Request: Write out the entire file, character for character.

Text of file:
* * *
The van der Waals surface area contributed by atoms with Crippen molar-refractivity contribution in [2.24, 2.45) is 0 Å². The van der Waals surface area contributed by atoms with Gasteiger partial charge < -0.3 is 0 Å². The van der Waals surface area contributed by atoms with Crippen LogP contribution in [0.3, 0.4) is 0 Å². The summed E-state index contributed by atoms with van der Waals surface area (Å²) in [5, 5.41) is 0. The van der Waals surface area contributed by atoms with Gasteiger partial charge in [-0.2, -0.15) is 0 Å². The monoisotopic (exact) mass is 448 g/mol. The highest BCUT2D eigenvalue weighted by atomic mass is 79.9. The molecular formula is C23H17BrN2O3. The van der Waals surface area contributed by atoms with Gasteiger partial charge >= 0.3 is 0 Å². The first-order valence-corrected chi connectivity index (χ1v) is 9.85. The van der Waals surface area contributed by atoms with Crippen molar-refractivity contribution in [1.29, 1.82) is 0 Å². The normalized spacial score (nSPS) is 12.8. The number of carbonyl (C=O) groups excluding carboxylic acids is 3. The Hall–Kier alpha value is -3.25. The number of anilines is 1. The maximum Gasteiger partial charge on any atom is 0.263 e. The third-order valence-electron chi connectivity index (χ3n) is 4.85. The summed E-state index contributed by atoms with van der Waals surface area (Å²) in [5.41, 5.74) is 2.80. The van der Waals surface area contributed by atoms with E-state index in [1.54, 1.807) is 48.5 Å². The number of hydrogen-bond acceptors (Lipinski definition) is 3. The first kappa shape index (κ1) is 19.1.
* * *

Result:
The van der Waals surface area contributed by atoms with Crippen molar-refractivity contribution in [2.24, 2.45) is 0 Å². The van der Waals surface area contributed by atoms with Gasteiger partial charge < -0.3 is 0 Å². The van der Waals surface area contributed by atoms with Crippen LogP contribution in [0.3, 0.4) is 0 Å². The summed E-state index contributed by atoms with van der Waals surface area (Å²) in [5, 5.41) is 0. The van der Waals surface area contributed by atoms with Gasteiger partial charge in [-0.2, -0.15) is 0 Å². The monoisotopic (exact) mass is 448 g/mol. The highest BCUT2D eigenvalue weighted by atomic mass is 79.9. The molecular formula is C23H17BrN2O3. The van der Waals surface area contributed by atoms with Gasteiger partial charge >= 0.3 is 0 Å². The first-order valence-corrected chi connectivity index (χ1v) is 9.85. The van der Waals surface area contributed by atoms with Crippen molar-refractivity contribution in [1.29, 1.82) is 0 Å². The normalized spacial score (nSPS) is 12.8. The number of carbonyl (C=O) groups excluding carboxylic acids is 3. The Hall–Kier alpha value is -3.25. The number of anilines is 1. The maximum Gasteiger partial charge on any atom is 0.263 e. The third-order valence-electron chi connectivity index (χ3n) is 4.85. The summed E-state index contributed by atoms with van der Waals surface area (Å²) in [5.41, 5.74) is 2.80. The van der Waals surface area contributed by atoms with E-state index in [1.54, 1.807) is 48.5 Å². The number of hydrogen-bond acceptors (Lipinski definition) is 3. The first kappa shape index (κ1) is 19.1.